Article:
Don’t be afraid to get involved
Immerse yourself. Get as close to the action as you can so that you capture the eyes of your subject. This will give the viewer an insight in to what they are thinking or feeling at that moment and stir up much more of an emotional response to your photography.
Start in your comfort zone
Begin shooting something that you are passionate about, this will naturally help you develop your skills. With sports photography, it’s all about anticipating the moment before it happens. I played ice hockey when I was younger, so I knew the flow and technique of the game. This meant I was able react quickly.
Inspiration is everywhere
Take inspiration from everything around you – from movies, to art, to magazines. Being open to ideas will encourage your creativity. Ultimately, this is what will set your photography apart from someone else’s.
Fight to get that one perfect shot, no matter what the obstacle is; it could be the image that changes your life. Photography is as much about talent as it is about determination. For me, I have a clear vision of what I want to do and I won’t stop until I get it.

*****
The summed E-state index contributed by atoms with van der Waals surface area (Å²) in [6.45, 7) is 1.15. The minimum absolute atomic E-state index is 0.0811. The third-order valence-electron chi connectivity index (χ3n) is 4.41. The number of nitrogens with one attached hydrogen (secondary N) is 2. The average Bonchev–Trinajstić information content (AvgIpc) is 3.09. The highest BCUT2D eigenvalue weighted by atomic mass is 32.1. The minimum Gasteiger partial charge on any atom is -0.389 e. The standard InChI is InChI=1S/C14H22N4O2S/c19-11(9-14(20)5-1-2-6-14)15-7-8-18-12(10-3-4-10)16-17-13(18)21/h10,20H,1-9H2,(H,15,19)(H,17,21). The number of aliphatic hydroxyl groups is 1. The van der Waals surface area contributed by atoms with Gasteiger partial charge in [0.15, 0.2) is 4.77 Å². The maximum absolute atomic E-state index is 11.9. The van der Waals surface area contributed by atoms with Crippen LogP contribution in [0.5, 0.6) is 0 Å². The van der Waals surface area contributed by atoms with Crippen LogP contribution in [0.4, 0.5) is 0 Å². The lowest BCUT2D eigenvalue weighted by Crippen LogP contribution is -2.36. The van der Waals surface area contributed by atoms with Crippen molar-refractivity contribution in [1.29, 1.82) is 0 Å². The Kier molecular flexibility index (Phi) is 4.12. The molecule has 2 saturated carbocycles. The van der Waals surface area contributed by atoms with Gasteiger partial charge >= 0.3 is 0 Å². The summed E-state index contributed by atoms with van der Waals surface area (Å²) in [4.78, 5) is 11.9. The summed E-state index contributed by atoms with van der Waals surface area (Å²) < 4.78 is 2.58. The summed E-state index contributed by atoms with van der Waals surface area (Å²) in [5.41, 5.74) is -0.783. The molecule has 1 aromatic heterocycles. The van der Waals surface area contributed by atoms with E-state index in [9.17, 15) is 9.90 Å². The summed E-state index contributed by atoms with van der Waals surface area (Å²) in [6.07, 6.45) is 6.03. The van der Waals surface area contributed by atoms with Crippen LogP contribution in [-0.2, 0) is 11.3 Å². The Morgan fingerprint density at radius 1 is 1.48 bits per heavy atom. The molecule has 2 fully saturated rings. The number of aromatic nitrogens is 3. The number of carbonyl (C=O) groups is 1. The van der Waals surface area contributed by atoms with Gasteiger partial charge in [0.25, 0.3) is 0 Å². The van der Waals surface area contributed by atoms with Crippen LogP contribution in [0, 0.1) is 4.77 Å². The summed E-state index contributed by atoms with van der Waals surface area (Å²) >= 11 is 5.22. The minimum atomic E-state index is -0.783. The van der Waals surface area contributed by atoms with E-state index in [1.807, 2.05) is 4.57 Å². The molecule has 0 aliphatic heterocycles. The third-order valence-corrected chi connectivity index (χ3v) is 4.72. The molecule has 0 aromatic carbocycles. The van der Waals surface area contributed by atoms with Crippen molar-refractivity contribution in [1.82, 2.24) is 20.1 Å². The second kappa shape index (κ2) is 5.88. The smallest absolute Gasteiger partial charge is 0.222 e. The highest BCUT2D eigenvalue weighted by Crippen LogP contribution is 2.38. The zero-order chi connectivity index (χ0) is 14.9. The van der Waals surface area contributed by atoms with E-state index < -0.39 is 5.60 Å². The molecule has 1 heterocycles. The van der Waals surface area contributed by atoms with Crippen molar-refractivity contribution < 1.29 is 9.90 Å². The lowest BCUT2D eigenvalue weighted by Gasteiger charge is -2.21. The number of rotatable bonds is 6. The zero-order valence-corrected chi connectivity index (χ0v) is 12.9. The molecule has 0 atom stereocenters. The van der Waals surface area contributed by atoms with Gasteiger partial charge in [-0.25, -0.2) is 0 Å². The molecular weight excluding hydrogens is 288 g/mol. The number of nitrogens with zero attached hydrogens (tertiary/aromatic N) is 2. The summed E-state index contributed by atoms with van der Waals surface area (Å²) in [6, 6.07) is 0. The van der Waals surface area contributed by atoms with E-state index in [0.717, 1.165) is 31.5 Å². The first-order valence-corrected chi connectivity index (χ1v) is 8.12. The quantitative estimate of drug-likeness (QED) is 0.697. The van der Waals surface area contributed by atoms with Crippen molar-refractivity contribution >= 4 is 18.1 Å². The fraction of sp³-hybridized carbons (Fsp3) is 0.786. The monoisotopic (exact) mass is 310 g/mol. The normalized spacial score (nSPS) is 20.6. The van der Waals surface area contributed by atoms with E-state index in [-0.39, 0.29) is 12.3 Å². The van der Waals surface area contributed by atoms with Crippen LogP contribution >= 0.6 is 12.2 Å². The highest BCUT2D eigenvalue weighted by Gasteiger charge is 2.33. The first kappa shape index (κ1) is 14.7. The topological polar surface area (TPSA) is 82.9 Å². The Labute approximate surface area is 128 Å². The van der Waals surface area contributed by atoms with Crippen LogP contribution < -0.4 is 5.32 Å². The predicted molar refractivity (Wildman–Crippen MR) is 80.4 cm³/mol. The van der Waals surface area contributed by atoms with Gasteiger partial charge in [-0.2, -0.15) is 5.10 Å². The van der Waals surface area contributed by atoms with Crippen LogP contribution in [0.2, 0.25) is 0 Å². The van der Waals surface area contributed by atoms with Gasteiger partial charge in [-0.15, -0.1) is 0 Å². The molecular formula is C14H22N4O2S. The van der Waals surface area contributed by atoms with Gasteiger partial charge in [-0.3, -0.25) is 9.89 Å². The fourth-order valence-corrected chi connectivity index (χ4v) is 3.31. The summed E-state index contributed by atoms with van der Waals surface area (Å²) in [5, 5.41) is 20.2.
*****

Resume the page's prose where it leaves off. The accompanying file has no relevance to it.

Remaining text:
Faster is better
In sports photography, get as close to the subject as you can and stay low. Try to get closer than anyone else. Once you’re set up, you’ll need a camera that can nail the picture. I use the Nikon D5 as my main camera; its fast autofocus and high ISO opens up a lot of possibilities for sports photographers.
The set-up is key
The first thing I look for is the background and lighting, even if your subject is in focus and the background blurred. Without a good set-up your subject won’t look good, no matter how hard you try.